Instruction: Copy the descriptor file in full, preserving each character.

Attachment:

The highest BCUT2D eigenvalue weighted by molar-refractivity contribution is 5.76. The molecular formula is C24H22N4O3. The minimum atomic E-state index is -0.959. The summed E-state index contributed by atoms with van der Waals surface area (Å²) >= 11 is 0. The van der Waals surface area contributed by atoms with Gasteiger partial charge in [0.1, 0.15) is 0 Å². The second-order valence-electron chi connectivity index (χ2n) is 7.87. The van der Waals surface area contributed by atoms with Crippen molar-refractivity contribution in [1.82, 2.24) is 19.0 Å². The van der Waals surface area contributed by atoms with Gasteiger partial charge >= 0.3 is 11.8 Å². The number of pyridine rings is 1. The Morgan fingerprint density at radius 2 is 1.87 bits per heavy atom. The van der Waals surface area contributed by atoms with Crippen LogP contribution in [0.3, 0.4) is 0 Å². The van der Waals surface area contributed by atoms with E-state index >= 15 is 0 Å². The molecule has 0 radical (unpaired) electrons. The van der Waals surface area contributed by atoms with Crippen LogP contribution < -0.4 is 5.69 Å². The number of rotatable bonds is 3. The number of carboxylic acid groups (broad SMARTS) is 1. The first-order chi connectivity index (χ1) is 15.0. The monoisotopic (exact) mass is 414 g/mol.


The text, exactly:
The highest BCUT2D eigenvalue weighted by molar-refractivity contribution is 5.76. The molecular formula is C24H22N4O3. The minimum atomic E-state index is -0.959. The summed E-state index contributed by atoms with van der Waals surface area (Å²) >= 11 is 0. The van der Waals surface area contributed by atoms with Gasteiger partial charge in [0.1, 0.15) is 0 Å². The second-order valence-electron chi connectivity index (χ2n) is 7.87. The van der Waals surface area contributed by atoms with Crippen molar-refractivity contribution in [1.82, 2.24) is 19.0 Å². The van der Waals surface area contributed by atoms with Gasteiger partial charge >= 0.3 is 11.8 Å². The number of pyridine rings is 1. The Morgan fingerprint density at radius 2 is 1.87 bits per heavy atom. The van der Waals surface area contributed by atoms with Crippen LogP contribution in [0.3, 0.4) is 0 Å². The van der Waals surface area contributed by atoms with E-state index >= 15 is 0 Å². The molecule has 0 radical (unpaired) electrons. The van der Waals surface area contributed by atoms with Crippen LogP contribution < -0.4 is 5.69 Å². The number of rotatable bonds is 3. The number of carboxylic acid groups (broad SMARTS) is 1. The first-order chi connectivity index (χ1) is 15.0. The monoisotopic (exact) mass is 414 g/mol.